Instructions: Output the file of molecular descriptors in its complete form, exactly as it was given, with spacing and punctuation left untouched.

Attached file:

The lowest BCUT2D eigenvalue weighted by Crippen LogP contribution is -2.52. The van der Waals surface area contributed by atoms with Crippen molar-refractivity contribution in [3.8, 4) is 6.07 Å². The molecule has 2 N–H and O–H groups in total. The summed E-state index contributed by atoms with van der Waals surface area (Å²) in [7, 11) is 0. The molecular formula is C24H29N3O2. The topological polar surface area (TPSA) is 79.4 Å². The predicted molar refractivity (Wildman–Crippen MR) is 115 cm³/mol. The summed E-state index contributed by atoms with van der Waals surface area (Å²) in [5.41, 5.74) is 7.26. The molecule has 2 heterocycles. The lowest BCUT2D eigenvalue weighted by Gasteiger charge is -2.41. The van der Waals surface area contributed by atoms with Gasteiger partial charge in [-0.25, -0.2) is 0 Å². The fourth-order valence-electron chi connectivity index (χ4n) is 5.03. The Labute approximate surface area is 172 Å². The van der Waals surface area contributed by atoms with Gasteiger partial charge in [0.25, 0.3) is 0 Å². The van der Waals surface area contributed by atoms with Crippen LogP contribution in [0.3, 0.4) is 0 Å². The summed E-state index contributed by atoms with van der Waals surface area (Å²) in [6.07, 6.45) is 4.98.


The lowest BCUT2D eigenvalue weighted by Crippen LogP contribution is -2.52. The van der Waals surface area contributed by atoms with Crippen molar-refractivity contribution in [3.8, 4) is 6.07 Å². The molecule has 2 N–H and O–H groups in total. The summed E-state index contributed by atoms with van der Waals surface area (Å²) in [7, 11) is 0. The molecular formula is C24H29N3O2. The topological polar surface area (TPSA) is 79.4 Å². The predicted molar refractivity (Wildman–Crippen MR) is 115 cm³/mol. The summed E-state index contributed by atoms with van der Waals surface area (Å²) in [5.41, 5.74) is 7.26. The molecule has 2 heterocycles. The lowest BCUT2D eigenvalue weighted by Gasteiger charge is -2.41. The van der Waals surface area contributed by atoms with Gasteiger partial charge in [-0.25, -0.2) is 0 Å². The fourth-order valence-electron chi connectivity index (χ4n) is 5.03. The Labute approximate surface area is 172 Å². The van der Waals surface area contributed by atoms with Gasteiger partial charge in [0.25, 0.3) is 0 Å². The van der Waals surface area contributed by atoms with Crippen LogP contribution in [0.3, 0.4) is 0 Å². The summed E-state index contributed by atoms with van der Waals surface area (Å²) in [6.07, 6.45) is 4.98.